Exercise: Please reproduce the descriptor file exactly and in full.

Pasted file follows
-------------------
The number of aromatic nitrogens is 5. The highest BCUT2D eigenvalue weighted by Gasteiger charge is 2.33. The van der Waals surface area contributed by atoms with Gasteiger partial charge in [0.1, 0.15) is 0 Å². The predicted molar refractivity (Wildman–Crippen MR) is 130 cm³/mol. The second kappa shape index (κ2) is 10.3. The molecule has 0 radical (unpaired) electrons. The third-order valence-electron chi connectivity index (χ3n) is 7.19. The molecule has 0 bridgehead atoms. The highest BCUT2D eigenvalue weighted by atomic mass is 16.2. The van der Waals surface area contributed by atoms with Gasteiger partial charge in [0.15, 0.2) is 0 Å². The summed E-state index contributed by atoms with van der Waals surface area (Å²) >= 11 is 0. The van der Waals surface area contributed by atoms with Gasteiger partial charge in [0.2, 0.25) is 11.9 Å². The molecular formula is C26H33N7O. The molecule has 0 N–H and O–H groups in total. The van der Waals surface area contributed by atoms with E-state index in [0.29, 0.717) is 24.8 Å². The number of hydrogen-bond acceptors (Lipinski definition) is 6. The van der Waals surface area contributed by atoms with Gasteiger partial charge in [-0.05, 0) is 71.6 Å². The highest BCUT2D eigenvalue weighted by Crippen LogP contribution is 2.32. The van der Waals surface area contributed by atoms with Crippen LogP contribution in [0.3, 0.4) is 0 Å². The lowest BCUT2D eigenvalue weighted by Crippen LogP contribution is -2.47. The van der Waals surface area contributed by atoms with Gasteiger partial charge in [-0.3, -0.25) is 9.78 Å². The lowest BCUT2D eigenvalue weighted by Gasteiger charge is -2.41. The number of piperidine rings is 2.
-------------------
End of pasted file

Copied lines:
The number of aromatic nitrogens is 5. The highest BCUT2D eigenvalue weighted by Gasteiger charge is 2.33. The van der Waals surface area contributed by atoms with Gasteiger partial charge in [0.1, 0.15) is 0 Å². The predicted molar refractivity (Wildman–Crippen MR) is 130 cm³/mol. The second kappa shape index (κ2) is 10.3. The molecule has 0 radical (unpaired) electrons. The third-order valence-electron chi connectivity index (χ3n) is 7.19. The molecule has 0 bridgehead atoms. The highest BCUT2D eigenvalue weighted by atomic mass is 16.2. The van der Waals surface area contributed by atoms with Gasteiger partial charge in [0.15, 0.2) is 0 Å². The summed E-state index contributed by atoms with van der Waals surface area (Å²) >= 11 is 0. The van der Waals surface area contributed by atoms with Gasteiger partial charge in [0.2, 0.25) is 11.9 Å². The molecular formula is C26H33N7O. The molecule has 0 N–H and O–H groups in total. The van der Waals surface area contributed by atoms with E-state index in [0.29, 0.717) is 24.8 Å². The number of hydrogen-bond acceptors (Lipinski definition) is 6. The van der Waals surface area contributed by atoms with Gasteiger partial charge in [-0.05, 0) is 71.6 Å². The highest BCUT2D eigenvalue weighted by Crippen LogP contribution is 2.32. The van der Waals surface area contributed by atoms with Crippen LogP contribution in [0.3, 0.4) is 0 Å². The lowest BCUT2D eigenvalue weighted by Crippen LogP contribution is -2.47. The van der Waals surface area contributed by atoms with Gasteiger partial charge in [-0.3, -0.25) is 9.78 Å². The lowest BCUT2D eigenvalue weighted by Gasteiger charge is -2.41. The number of piperidine rings is 2.